Cooperative Research Units
Education, Research And Technical Assistance For Managing Our Natural Resources
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Sage Grouse Connectivity & Gene Flow Modeling


August 2012 - July 2014


Problem statement:

Wildlife genetic data are often collected, but the statistical methods to analyze such data parametrically are lacking. The greater sage-grouse is a species for which genetic data are collected, but sampling efforts are typically not optimal at the range-wide scale. Improved statistical models that can be useful to guide ongoing monitoring efforts.

So What? Why this research matters:

Improved statistical models for genetic data can be useful to improve our understanding of large-scale gene flow and guide ongoing monitoring efforts.


This project is in collaboration with scientists at the U.S. Geological Survey and several western state agencies.

Research That Informs Decisions:

We developed formal parametric statistical models that allow for inference about gene flow using circuit theoretic concepts and environmental spatial data. Our new methodology guided the ongoing field data collection efforts to better understand gene flow for greater sage-grouse throughout the entire western U.S.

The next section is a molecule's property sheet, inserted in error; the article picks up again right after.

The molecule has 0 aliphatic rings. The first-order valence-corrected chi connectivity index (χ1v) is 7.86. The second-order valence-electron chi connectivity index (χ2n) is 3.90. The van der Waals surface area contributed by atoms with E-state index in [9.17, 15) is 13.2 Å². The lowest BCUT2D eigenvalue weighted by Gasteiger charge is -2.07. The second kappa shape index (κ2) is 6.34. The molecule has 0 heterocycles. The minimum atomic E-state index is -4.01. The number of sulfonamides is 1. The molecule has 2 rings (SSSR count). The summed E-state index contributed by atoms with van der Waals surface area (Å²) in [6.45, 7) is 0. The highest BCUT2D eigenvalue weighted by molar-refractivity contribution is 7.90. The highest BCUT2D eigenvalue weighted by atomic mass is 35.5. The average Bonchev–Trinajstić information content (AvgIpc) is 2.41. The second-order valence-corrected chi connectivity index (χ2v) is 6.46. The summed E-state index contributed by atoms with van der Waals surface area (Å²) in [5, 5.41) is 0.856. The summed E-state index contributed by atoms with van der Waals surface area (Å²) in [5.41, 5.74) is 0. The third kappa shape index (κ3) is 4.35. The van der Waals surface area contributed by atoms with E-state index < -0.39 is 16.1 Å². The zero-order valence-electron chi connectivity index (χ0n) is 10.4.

Research Products and Activities

Peer Reviewed Publications

  • Hanks, E.M. and M.B. Hooten. (2013). Circuit theory and model-based inference for landscape connectivity. Journal of the American Statistical Association, 108: 22-33.
  • Hanks, E.M., M.B. Hooten, S.A. Knick, S.J. Oyler-McCance, J.A. Ficke, T.B. Cross, and M.K. Schwartz. (2016). Latent spatial models and sampling design for landscape genetics. Annals of Applied Statistics, 10: 1041-1062.

Current Staff

Federal Staff: 95

Masters Students: 249

Phd Students: 143

Post Docs: 55

University Staff: 247

5 Year Summary

Students graduated: 679

Scientific Publications: 1936

Presentations: 4251



Funding Agencies

  • USGS Forest & Rangeland Ecosystem Science Center; Boise, ID


Cooperative Research Units Program Headquarters Cooperators

  1. U.S. Geological Survey